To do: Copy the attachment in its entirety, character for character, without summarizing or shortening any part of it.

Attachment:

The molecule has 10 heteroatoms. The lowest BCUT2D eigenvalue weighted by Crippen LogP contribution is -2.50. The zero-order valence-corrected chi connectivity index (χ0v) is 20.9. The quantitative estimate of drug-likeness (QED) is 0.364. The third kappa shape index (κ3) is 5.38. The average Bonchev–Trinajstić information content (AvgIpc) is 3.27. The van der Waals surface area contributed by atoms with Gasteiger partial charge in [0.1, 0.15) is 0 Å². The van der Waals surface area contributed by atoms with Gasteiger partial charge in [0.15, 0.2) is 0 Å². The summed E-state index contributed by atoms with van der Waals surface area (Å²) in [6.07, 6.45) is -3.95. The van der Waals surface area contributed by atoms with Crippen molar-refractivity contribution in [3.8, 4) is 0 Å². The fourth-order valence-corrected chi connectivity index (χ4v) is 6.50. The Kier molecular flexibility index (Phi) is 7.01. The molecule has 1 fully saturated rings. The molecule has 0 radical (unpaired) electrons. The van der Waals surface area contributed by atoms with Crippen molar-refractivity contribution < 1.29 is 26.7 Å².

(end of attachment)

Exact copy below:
The molecule has 10 heteroatoms. The lowest BCUT2D eigenvalue weighted by Crippen LogP contribution is -2.50. The zero-order valence-corrected chi connectivity index (χ0v) is 20.9. The quantitative estimate of drug-likeness (QED) is 0.364. The third kappa shape index (κ3) is 5.38. The average Bonchev–Trinajstić information content (AvgIpc) is 3.27. The van der Waals surface area contributed by atoms with Gasteiger partial charge in [0.1, 0.15) is 0 Å². The van der Waals surface area contributed by atoms with Gasteiger partial charge in [0.15, 0.2) is 0 Å². The summed E-state index contributed by atoms with van der Waals surface area (Å²) in [6.07, 6.45) is -3.95. The van der Waals surface area contributed by atoms with Crippen molar-refractivity contribution in [3.8, 4) is 0 Å². The fourth-order valence-corrected chi connectivity index (χ4v) is 6.50. The Kier molecular flexibility index (Phi) is 7.01. The molecule has 1 fully saturated rings. The molecule has 0 radical (unpaired) electrons. The van der Waals surface area contributed by atoms with Crippen molar-refractivity contribution < 1.29 is 26.7 Å².